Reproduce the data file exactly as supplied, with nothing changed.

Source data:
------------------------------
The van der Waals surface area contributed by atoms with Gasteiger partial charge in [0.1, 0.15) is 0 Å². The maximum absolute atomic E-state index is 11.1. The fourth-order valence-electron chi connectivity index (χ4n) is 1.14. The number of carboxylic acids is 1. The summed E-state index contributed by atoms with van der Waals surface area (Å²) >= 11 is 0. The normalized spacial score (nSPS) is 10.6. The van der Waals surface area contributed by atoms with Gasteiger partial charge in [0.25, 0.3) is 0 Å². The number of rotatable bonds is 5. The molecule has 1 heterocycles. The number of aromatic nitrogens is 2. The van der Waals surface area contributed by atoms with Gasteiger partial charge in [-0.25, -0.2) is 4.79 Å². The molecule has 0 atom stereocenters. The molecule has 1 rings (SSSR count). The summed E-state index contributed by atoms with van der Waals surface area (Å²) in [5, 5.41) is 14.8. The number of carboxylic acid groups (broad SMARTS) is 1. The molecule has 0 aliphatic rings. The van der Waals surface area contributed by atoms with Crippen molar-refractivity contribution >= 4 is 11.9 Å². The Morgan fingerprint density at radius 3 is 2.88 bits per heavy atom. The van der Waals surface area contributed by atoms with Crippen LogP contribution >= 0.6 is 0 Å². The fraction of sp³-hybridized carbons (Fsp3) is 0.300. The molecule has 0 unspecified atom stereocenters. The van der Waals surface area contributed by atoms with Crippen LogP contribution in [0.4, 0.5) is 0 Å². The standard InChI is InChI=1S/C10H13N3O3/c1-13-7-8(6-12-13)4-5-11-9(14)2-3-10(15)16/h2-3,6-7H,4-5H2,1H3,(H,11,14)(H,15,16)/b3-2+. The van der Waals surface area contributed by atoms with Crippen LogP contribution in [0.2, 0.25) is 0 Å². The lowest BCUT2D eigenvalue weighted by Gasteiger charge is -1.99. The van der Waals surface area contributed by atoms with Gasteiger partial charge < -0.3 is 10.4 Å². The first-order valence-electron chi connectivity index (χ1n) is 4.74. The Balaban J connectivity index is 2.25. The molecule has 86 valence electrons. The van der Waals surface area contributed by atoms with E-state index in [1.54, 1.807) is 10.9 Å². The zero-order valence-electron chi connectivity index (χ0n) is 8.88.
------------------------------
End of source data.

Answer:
The van der Waals surface area contributed by atoms with Gasteiger partial charge in [0.1, 0.15) is 0 Å². The maximum absolute atomic E-state index is 11.1. The fourth-order valence-electron chi connectivity index (χ4n) is 1.14. The number of carboxylic acids is 1. The summed E-state index contributed by atoms with van der Waals surface area (Å²) >= 11 is 0. The normalized spacial score (nSPS) is 10.6. The van der Waals surface area contributed by atoms with Gasteiger partial charge in [0.25, 0.3) is 0 Å². The number of rotatable bonds is 5. The molecule has 1 heterocycles. The number of aromatic nitrogens is 2. The van der Waals surface area contributed by atoms with Gasteiger partial charge in [-0.25, -0.2) is 4.79 Å². The molecule has 0 atom stereocenters. The molecule has 1 rings (SSSR count). The summed E-state index contributed by atoms with van der Waals surface area (Å²) in [5, 5.41) is 14.8. The number of carboxylic acid groups (broad SMARTS) is 1. The molecule has 0 aliphatic rings. The van der Waals surface area contributed by atoms with Crippen molar-refractivity contribution >= 4 is 11.9 Å². The Morgan fingerprint density at radius 3 is 2.88 bits per heavy atom. The van der Waals surface area contributed by atoms with Crippen LogP contribution >= 0.6 is 0 Å². The fraction of sp³-hybridized carbons (Fsp3) is 0.300. The molecule has 0 unspecified atom stereocenters. The van der Waals surface area contributed by atoms with Crippen LogP contribution in [0.4, 0.5) is 0 Å². The standard InChI is InChI=1S/C10H13N3O3/c1-13-7-8(6-12-13)4-5-11-9(14)2-3-10(15)16/h2-3,6-7H,4-5H2,1H3,(H,11,14)(H,15,16)/b3-2+. The van der Waals surface area contributed by atoms with Crippen LogP contribution in [0.2, 0.25) is 0 Å². The lowest BCUT2D eigenvalue weighted by Gasteiger charge is -1.99. The van der Waals surface area contributed by atoms with Gasteiger partial charge < -0.3 is 10.4 Å². The first-order valence-electron chi connectivity index (χ1n) is 4.74. The Balaban J connectivity index is 2.25. The molecule has 86 valence electrons. The van der Waals surface area contributed by atoms with E-state index in [1.54, 1.807) is 10.9 Å². The zero-order valence-electron chi connectivity index (χ0n) is 8.88.